Watch for warning signs of cancer
The American Cancer Society recommends becoming familiar with general signs and symptoms of cancer.
Want to know what your two biggest allies are when it comes to protecting yourself against cancer?
Curiosity and vigilance.
Curiosity can send you looking for trouble even before signs or symptoms suggest that a problem exists.
Vigilance can help you spot potential symptoms of cancer and bring them to your doctor's attention so they can be evaluated.
Together, the two may help you find cancer in its earliest stages, when it may be easiest to treat.
What to watch for
Because there are more than 100 kinds of cancer, it's difficult to speak in generalities about what to watch for. Still, the American Cancer Society (ACS) advises people to become familiar with some common nonspecific warning signs.
If you have any of these warning signs, don't be overly alarmed. Many things other than cancer can cause them.
Do, however, see your doctor. Looking into possible signs of cancer isn't something you should put off. Even if cancer isn't the cause, your doctor may be able to treat what's behind your symptoms.
Here's what to watch for:
Unexplained weight loss. Losing 10 or more pounds when you're not trying to could be a sign of several cancers, including those of the pancreas, stomach, esophagus and lung.
Fatigue. Even perfectly healthy people feel fatigued now and then. But if you have fatigue that's long-lasting or seems to be getting worse, you should let your doctor know.
Fatigue is a possible early sign of leukemia. It can also be a symptom of cancer that's causing you to lose blood, such as stomach or colon cancer, and may occur as other cancers grow.
Pain. When you have pain, you often can link it to something, such as heavy lifting or exercising too much. Cancer pain may not be so easy to explain. According to the ACS, pain associated with cancer usually occurs when the disease spreads. However, several forms, including bone, testicular and brain cancer, may cause pain at their site of origin. Colon, rectal and ovarian cancers may cause back pain.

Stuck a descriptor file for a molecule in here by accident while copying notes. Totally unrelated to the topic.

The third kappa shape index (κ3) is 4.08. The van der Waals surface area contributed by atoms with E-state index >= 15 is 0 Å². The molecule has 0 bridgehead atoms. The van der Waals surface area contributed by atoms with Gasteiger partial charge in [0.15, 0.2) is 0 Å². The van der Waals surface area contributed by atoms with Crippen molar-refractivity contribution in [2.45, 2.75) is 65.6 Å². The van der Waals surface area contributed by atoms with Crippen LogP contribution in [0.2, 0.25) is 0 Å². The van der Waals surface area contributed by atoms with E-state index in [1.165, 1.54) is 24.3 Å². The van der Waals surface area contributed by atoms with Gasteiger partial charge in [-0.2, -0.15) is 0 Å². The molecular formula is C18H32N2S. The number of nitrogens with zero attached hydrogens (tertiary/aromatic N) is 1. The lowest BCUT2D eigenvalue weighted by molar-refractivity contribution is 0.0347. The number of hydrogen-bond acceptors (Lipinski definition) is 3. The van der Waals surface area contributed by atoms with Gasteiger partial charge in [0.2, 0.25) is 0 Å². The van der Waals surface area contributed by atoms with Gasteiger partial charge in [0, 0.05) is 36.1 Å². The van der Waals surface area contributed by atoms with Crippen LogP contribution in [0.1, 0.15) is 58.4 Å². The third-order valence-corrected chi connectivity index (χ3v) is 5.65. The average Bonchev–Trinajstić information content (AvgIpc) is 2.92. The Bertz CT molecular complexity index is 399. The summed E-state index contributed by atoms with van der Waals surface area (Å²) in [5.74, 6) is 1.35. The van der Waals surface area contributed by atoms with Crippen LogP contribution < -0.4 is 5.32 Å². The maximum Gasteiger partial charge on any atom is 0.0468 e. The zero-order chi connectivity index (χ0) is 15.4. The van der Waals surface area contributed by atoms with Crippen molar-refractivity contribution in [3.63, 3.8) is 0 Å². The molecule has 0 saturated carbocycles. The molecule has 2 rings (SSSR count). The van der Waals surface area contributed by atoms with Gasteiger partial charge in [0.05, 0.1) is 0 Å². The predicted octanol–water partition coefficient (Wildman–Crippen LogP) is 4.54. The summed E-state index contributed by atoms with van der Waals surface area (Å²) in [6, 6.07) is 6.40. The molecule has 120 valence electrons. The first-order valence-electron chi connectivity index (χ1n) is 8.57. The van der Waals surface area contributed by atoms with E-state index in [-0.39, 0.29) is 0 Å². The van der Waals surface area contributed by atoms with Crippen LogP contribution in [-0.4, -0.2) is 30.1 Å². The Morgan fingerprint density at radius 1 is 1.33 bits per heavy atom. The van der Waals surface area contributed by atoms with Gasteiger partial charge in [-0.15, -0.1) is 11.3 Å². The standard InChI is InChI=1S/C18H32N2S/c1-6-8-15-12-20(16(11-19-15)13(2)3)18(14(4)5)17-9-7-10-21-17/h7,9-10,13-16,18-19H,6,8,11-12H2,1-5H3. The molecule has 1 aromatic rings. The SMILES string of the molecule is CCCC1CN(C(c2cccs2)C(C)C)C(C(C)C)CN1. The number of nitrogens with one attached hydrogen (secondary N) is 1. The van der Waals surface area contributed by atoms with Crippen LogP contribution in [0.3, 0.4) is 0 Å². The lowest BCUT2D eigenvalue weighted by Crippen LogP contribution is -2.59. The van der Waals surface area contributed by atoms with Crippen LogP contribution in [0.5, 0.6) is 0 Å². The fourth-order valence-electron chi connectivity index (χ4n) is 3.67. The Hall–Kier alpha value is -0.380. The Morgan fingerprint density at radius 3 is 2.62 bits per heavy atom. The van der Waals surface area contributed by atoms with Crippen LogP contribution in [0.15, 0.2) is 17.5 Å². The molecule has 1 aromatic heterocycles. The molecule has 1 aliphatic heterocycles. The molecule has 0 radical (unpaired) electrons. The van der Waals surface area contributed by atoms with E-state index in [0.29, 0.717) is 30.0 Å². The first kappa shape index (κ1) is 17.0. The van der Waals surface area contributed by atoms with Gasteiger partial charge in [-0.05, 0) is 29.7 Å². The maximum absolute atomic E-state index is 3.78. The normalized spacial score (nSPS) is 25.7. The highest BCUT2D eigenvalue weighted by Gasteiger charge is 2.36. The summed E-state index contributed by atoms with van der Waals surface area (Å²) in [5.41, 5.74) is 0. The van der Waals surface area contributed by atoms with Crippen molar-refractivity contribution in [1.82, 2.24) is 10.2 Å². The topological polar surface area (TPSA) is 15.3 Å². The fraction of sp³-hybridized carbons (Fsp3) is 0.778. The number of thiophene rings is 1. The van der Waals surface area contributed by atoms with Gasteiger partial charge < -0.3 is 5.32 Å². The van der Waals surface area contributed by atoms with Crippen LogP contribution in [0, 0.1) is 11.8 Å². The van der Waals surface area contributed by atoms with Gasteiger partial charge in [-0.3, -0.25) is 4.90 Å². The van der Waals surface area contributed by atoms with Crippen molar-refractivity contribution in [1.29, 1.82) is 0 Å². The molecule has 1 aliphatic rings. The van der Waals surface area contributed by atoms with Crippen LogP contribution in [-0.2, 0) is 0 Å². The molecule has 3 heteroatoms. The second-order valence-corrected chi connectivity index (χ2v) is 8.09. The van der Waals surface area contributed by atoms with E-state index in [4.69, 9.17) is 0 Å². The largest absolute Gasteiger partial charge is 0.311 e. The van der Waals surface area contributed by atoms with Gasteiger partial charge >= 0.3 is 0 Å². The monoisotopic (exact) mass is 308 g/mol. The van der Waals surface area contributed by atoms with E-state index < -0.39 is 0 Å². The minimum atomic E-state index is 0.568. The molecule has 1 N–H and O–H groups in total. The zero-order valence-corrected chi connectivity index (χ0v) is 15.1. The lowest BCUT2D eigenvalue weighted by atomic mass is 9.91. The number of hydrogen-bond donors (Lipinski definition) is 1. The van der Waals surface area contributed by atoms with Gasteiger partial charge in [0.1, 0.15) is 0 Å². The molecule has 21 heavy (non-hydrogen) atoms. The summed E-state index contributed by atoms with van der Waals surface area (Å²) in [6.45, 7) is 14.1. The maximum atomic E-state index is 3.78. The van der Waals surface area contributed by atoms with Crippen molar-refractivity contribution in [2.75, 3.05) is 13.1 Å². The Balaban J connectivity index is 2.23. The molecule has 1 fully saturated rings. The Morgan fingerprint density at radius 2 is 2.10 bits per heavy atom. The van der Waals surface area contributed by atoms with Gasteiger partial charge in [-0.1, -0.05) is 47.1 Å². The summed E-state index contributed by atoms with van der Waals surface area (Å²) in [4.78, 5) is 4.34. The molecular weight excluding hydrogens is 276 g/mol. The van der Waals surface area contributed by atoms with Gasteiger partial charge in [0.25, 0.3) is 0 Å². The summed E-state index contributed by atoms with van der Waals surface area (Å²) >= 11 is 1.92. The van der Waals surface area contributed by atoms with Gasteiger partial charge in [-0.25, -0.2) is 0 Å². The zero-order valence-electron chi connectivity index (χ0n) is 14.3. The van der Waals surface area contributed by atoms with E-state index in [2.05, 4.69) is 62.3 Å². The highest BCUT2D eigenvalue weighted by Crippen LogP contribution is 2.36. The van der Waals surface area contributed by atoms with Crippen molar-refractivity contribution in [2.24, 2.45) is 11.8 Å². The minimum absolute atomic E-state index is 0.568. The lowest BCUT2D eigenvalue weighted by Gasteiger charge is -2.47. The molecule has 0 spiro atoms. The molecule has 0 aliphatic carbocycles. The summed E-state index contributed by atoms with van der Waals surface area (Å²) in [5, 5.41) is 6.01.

Skin changes. When there are changes in the color, shape, size or borders of a wart, mole or freckle, it could signal skin cancer. Other cancers may affect your skin as well. Watch for:
- Darkening skin.
- Yellowish skin (or eyes).
- Reddened skin.
- Excessive hair growth.
Change in bowel habits or bladder function. Long-term constipation or diarrhea or a change in the size of your stool may be related to colon cancer. Pain when passing urine, blood in your urine, or the need to pass urine more or less often than usual could be signs of bladder or prostate cancer.
Sores that don't heal. In the mouth, these could signal oral cancer. On the skin, they may be signs of skin cancer.
Unusual bleeding or discharge. Blood in urine could signal bladder cancer, and blood in stool could signal colorectal cancer. Bleeding from the vagina may be a sign of cancer affecting the cervix or lining of the uterus. Coughing up blood is a potential sign of lung cancer.
A thickening or lump. When associated with cancer, these most often are found in the breast, testicle, lymph nodes and soft tissue of the body.
Indigestion or trouble swallowing. These symptoms are usually unrelated to cancer, but when persistent, they could be due to cancers of the stomach, esophagus or throat.
Nagging hoarseness or cough. An ongoing cough may be a sign of lung cancer. Cancers of your voice box (larynx) or thyroid gland sometimes cause hoarseness.
Remember, having a sign or symptom of cancer isn't confirmation of the disease. But it pays to be cautious.
Consider screening tests
Because not all cancers cause early symptoms, being curious even when there are no outward signs of cancer can often be valuable. Several types of the disease may be detected with screening tests before you'd notice anything unusual.
The National Cancer Institute reports that screening tests are widely used for cancers of the breast, cervix, colon and rectum. Other screening tests exist as well.
Factors such as age, medical history, general health, family history and lifestyle are considered when deciding who should be screened, with which tests and when. Talk to your doctor to learn more about the tests and whether they're right for you.
Curiosity and vigilance, combined with a proactive attitude, can make cancer a very beatable disease.